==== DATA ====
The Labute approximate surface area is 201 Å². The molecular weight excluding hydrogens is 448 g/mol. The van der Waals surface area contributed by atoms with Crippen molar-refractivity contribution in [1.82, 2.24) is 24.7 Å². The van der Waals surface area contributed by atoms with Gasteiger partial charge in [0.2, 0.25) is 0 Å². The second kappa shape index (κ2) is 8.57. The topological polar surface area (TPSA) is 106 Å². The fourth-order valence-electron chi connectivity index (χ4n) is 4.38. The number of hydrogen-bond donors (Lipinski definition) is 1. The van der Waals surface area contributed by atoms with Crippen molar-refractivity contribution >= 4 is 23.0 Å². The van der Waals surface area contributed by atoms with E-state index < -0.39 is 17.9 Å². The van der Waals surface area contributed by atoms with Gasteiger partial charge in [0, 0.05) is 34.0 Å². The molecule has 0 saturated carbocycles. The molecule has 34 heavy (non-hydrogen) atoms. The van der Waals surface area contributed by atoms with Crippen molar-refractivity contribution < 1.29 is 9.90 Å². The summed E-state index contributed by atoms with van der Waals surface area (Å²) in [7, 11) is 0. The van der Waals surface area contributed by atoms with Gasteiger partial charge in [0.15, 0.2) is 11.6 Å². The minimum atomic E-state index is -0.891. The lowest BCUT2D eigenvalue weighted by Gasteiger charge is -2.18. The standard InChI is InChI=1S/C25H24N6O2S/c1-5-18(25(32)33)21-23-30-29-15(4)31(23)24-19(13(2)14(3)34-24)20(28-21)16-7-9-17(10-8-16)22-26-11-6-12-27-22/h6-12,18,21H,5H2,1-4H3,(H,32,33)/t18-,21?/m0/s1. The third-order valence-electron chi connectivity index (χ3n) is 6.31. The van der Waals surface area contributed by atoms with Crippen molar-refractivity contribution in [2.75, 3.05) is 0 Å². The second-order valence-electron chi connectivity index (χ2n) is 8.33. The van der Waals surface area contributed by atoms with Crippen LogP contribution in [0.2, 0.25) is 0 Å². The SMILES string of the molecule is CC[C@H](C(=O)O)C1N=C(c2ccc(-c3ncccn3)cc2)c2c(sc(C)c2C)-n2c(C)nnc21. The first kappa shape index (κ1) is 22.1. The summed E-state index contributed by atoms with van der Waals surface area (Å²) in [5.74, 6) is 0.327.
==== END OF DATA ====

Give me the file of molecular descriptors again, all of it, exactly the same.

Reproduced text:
The Labute approximate surface area is 201 Å². The molecular weight excluding hydrogens is 448 g/mol. The van der Waals surface area contributed by atoms with Crippen molar-refractivity contribution in [1.82, 2.24) is 24.7 Å². The van der Waals surface area contributed by atoms with Gasteiger partial charge in [0.2, 0.25) is 0 Å². The second kappa shape index (κ2) is 8.57. The topological polar surface area (TPSA) is 106 Å². The fourth-order valence-electron chi connectivity index (χ4n) is 4.38. The number of hydrogen-bond donors (Lipinski definition) is 1. The van der Waals surface area contributed by atoms with Crippen molar-refractivity contribution >= 4 is 23.0 Å². The van der Waals surface area contributed by atoms with E-state index < -0.39 is 17.9 Å². The van der Waals surface area contributed by atoms with Gasteiger partial charge in [0, 0.05) is 34.0 Å². The molecule has 0 saturated carbocycles. The molecule has 34 heavy (non-hydrogen) atoms. The van der Waals surface area contributed by atoms with Crippen molar-refractivity contribution < 1.29 is 9.90 Å². The summed E-state index contributed by atoms with van der Waals surface area (Å²) in [7, 11) is 0. The van der Waals surface area contributed by atoms with Gasteiger partial charge in [0.15, 0.2) is 11.6 Å². The minimum atomic E-state index is -0.891. The lowest BCUT2D eigenvalue weighted by Gasteiger charge is -2.18. The standard InChI is InChI=1S/C25H24N6O2S/c1-5-18(25(32)33)21-23-30-29-15(4)31(23)24-19(13(2)14(3)34-24)20(28-21)16-7-9-17(10-8-16)22-26-11-6-12-27-22/h6-12,18,21H,5H2,1-4H3,(H,32,33)/t18-,21?/m0/s1. The third-order valence-electron chi connectivity index (χ3n) is 6.31. The van der Waals surface area contributed by atoms with Crippen molar-refractivity contribution in [2.75, 3.05) is 0 Å². The second-order valence-electron chi connectivity index (χ2n) is 8.33. The van der Waals surface area contributed by atoms with Crippen LogP contribution in [0.2, 0.25) is 0 Å². The SMILES string of the molecule is CC[C@H](C(=O)O)C1N=C(c2ccc(-c3ncccn3)cc2)c2c(sc(C)c2C)-n2c(C)nnc21. The first kappa shape index (κ1) is 22.1. The summed E-state index contributed by atoms with van der Waals surface area (Å²) in [5.74, 6) is 0.327.